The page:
US 4406441 A
The valve disk of a butterfly valve is carried by a valve shaft, which is mounted in bearing bushings, which are fitted in the valve body. Each bearing bushing is formed in its outside peripheral surface with two peripheral grooves and between said grooves with diametrically opposite grooves for receiving sealing rings and axial sealing strips, respectively. The inner peripheral groove is disposed adjacent to the valve body. The outer peripheral groove is adjacent to the hub of the valve disk. Said hub surrounds the adjacent bearing bushing at its end protruding into the interior of the valve body. The two axial grooves register with the valve disk when the same is closed. To ensure a long life and a permanently tight seal, the outer peripheral groove contains two superimposed sealing rings. The upper one of said superimposed sealing rings consists of a polytetrafluoroethylene strip, which is narrower than the peripheral groove and has free ends which abut and define an oblique joint.
1. In a butterfly valve comprising
a valve body defining an interior cavity, which constitutes a flow passage,
two axially aligned bearing bushings fitted in said valve body on opposite sides thereof and protruding into said cavity, each of said bearing bushings having an outside peripheral surface formed with a first peripheral groove, which faces said valve body, with a second peripheral groove, which is axially spaced apart from said first peripheral groove and extends in said cavity, and with two diametrically opposite axial grooves connecting said peripheral grooves,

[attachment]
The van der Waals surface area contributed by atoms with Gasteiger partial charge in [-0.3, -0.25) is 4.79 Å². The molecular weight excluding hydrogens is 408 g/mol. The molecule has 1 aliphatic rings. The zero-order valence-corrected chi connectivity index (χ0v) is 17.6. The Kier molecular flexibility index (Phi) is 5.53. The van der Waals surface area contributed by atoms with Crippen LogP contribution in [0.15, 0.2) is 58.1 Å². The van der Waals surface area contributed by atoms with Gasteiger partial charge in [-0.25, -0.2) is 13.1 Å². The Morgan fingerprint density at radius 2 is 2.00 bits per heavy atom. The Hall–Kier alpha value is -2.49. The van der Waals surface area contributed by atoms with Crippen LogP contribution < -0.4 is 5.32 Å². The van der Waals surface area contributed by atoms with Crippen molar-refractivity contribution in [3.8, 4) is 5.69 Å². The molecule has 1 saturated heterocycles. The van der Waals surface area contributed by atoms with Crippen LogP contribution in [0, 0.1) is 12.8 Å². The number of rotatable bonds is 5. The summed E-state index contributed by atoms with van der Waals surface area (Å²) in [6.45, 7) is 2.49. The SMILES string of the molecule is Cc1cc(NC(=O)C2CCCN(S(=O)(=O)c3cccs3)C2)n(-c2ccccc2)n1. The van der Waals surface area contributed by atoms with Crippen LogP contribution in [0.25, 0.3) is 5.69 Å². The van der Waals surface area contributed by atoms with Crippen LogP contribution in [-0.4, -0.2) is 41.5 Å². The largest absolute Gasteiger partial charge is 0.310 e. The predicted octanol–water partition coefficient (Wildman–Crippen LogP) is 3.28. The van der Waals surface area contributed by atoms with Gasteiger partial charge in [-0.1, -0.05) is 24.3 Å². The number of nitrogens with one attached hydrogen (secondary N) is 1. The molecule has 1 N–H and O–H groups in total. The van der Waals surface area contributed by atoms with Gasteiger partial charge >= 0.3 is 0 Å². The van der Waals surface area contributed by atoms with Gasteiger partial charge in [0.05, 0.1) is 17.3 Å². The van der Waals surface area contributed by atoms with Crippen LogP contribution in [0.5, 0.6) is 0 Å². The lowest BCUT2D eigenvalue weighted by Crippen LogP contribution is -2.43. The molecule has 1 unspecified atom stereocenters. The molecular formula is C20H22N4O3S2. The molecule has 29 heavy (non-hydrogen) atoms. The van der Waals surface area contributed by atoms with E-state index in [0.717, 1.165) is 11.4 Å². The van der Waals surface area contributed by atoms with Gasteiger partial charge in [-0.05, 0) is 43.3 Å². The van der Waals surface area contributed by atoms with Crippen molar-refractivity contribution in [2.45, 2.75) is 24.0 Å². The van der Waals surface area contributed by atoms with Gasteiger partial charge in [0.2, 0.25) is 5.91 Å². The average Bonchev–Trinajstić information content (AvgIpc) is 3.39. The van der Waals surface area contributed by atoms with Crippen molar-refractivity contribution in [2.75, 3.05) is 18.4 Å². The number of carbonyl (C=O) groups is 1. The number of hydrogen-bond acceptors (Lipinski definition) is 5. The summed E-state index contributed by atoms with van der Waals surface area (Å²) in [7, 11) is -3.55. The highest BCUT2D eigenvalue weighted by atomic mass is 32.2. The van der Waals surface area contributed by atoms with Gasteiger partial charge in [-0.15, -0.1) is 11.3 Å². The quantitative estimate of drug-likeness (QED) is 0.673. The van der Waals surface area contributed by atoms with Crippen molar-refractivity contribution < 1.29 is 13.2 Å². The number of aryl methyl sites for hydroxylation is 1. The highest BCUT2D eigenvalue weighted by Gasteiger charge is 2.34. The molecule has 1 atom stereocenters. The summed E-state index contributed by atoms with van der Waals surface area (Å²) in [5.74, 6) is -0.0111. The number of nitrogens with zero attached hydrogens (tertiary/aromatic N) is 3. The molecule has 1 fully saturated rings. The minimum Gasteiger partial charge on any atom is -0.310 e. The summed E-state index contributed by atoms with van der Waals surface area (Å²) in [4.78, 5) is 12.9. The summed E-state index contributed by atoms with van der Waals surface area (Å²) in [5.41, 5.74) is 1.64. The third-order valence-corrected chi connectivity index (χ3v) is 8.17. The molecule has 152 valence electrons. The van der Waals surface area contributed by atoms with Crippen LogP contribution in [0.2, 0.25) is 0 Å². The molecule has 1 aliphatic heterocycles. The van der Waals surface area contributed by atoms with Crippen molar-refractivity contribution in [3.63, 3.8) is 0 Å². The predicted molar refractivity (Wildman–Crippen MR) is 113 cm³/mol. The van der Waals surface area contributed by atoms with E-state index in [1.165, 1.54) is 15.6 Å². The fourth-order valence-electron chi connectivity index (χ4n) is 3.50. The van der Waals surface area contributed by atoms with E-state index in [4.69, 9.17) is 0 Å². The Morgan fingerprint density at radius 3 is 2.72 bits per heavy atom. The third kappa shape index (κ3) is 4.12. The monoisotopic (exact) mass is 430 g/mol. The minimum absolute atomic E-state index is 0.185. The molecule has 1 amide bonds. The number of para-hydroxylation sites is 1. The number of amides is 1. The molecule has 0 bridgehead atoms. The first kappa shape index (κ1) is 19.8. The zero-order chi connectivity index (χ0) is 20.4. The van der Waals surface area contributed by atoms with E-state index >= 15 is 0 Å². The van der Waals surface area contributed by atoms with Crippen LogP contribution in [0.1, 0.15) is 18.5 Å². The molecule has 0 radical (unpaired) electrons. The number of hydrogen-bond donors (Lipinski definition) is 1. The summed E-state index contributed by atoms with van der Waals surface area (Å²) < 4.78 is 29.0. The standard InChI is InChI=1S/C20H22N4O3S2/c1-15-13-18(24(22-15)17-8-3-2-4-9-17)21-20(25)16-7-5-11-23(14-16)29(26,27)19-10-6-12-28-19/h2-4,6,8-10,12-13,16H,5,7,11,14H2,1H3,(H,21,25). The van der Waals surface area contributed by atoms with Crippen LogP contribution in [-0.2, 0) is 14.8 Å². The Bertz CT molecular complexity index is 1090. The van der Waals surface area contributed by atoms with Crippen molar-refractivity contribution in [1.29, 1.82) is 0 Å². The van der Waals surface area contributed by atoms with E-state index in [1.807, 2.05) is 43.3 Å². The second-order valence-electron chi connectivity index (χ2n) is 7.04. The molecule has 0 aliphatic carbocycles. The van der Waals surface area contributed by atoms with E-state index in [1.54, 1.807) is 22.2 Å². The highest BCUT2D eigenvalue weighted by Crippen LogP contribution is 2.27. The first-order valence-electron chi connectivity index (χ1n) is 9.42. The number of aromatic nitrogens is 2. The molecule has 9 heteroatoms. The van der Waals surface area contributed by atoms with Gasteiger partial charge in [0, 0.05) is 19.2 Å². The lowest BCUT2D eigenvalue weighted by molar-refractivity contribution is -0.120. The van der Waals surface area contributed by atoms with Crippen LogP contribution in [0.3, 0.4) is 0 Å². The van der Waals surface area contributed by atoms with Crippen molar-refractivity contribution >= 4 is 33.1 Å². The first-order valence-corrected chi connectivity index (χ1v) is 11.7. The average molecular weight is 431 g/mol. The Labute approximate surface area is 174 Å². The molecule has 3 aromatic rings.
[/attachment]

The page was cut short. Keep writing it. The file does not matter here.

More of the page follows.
a valve shaft extending through said cavity and rotatably mounted in said bearing bushings,
a valve disk disposed in said cavity and movable into and out of a closed position in which said valve disk registers with said axial grooves, said valve disk having a hub which is non-rotatably mounted on said valve shaft and surrounds each of said bearing bushing inside said cavity,
first annular sealing means contained in said first peripheral groove and in sealing contact with said valve body,
second annular sealing means contained in said second peripheral groove and in sealing contact with said hub, and
two axial sealing strips contained in respective ones of said axial grooves and in sealing contact with said hub and arranged to be in sealing contact with edge portions of said valve disk when said valve disk is in said closed position,
the improvement residing in that
said second annular sealing means comprise a radially inner sealing ring and a radially outer sealing ring, which protrudes from said second peripheral groove and consists of a strip of a lubricating solid plastic material, which strip is narrower than said second peripheral groove and laterally movable relative thereto and has free ends which abut each other and form a joint that is oblique to the peripheral direction of the bushing.
2. The improvement set forth in claim 1, wherein said lubricating solid plastic material is polytetrafluoroethylene.
3. The improvement set forth in claim 1, wherein
said axial grooves extend beyond said peripheral groove and form crossings with said peripheral grooves,